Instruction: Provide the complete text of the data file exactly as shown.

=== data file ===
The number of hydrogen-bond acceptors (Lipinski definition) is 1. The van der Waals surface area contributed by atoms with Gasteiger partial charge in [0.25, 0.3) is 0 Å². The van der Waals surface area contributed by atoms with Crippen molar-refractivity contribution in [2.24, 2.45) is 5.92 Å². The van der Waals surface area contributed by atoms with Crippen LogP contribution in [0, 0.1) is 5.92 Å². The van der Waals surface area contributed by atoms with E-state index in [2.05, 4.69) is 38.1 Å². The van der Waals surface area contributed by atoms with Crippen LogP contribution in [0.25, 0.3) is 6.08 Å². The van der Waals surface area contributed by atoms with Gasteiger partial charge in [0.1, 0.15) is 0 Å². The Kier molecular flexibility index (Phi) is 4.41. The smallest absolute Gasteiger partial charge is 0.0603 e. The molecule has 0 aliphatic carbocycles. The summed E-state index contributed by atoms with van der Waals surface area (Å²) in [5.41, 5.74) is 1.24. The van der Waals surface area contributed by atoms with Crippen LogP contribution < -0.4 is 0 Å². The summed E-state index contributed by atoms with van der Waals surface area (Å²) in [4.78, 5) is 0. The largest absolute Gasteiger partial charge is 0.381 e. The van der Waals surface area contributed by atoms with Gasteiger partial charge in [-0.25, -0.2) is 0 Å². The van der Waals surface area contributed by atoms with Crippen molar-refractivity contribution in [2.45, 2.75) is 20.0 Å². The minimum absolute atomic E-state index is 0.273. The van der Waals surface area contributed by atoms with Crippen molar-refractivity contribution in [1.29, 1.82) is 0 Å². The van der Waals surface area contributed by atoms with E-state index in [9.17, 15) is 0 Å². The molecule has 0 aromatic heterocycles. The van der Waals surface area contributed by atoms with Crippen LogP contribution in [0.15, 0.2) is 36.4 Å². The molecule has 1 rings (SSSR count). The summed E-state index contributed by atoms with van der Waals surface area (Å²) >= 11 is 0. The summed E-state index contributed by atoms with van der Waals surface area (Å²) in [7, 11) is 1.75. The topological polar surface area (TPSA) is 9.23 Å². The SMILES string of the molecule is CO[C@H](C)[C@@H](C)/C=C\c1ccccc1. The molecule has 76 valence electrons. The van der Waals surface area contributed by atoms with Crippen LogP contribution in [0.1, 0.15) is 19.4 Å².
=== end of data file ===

The number of hydrogen-bond acceptors (Lipinski definition) is 1. The van der Waals surface area contributed by atoms with Gasteiger partial charge in [0.25, 0.3) is 0 Å². The van der Waals surface area contributed by atoms with Crippen molar-refractivity contribution in [2.24, 2.45) is 5.92 Å². The van der Waals surface area contributed by atoms with Crippen LogP contribution in [0, 0.1) is 5.92 Å². The van der Waals surface area contributed by atoms with E-state index in [2.05, 4.69) is 38.1 Å². The van der Waals surface area contributed by atoms with Crippen LogP contribution in [0.25, 0.3) is 6.08 Å². The van der Waals surface area contributed by atoms with Gasteiger partial charge in [0.1, 0.15) is 0 Å². The Kier molecular flexibility index (Phi) is 4.41. The smallest absolute Gasteiger partial charge is 0.0603 e. The molecule has 0 aliphatic carbocycles. The summed E-state index contributed by atoms with van der Waals surface area (Å²) in [5.41, 5.74) is 1.24. The van der Waals surface area contributed by atoms with Crippen LogP contribution < -0.4 is 0 Å². The summed E-state index contributed by atoms with van der Waals surface area (Å²) in [4.78, 5) is 0. The largest absolute Gasteiger partial charge is 0.381 e. The van der Waals surface area contributed by atoms with Gasteiger partial charge in [-0.25, -0.2) is 0 Å². The van der Waals surface area contributed by atoms with Crippen molar-refractivity contribution in [2.45, 2.75) is 20.0 Å². The minimum absolute atomic E-state index is 0.273. The van der Waals surface area contributed by atoms with Crippen molar-refractivity contribution in [1.29, 1.82) is 0 Å². The van der Waals surface area contributed by atoms with E-state index in [9.17, 15) is 0 Å². The molecule has 0 aromatic heterocycles. The van der Waals surface area contributed by atoms with Crippen LogP contribution in [0.15, 0.2) is 36.4 Å². The molecule has 1 rings (SSSR count). The summed E-state index contributed by atoms with van der Waals surface area (Å²) >= 11 is 0. The summed E-state index contributed by atoms with van der Waals surface area (Å²) in [7, 11) is 1.75. The topological polar surface area (TPSA) is 9.23 Å². The SMILES string of the molecule is CO[C@H](C)[C@@H](C)/C=C\c1ccccc1. The molecule has 76 valence electrons. The van der Waals surface area contributed by atoms with Crippen LogP contribution in [0.1, 0.15) is 19.4 Å².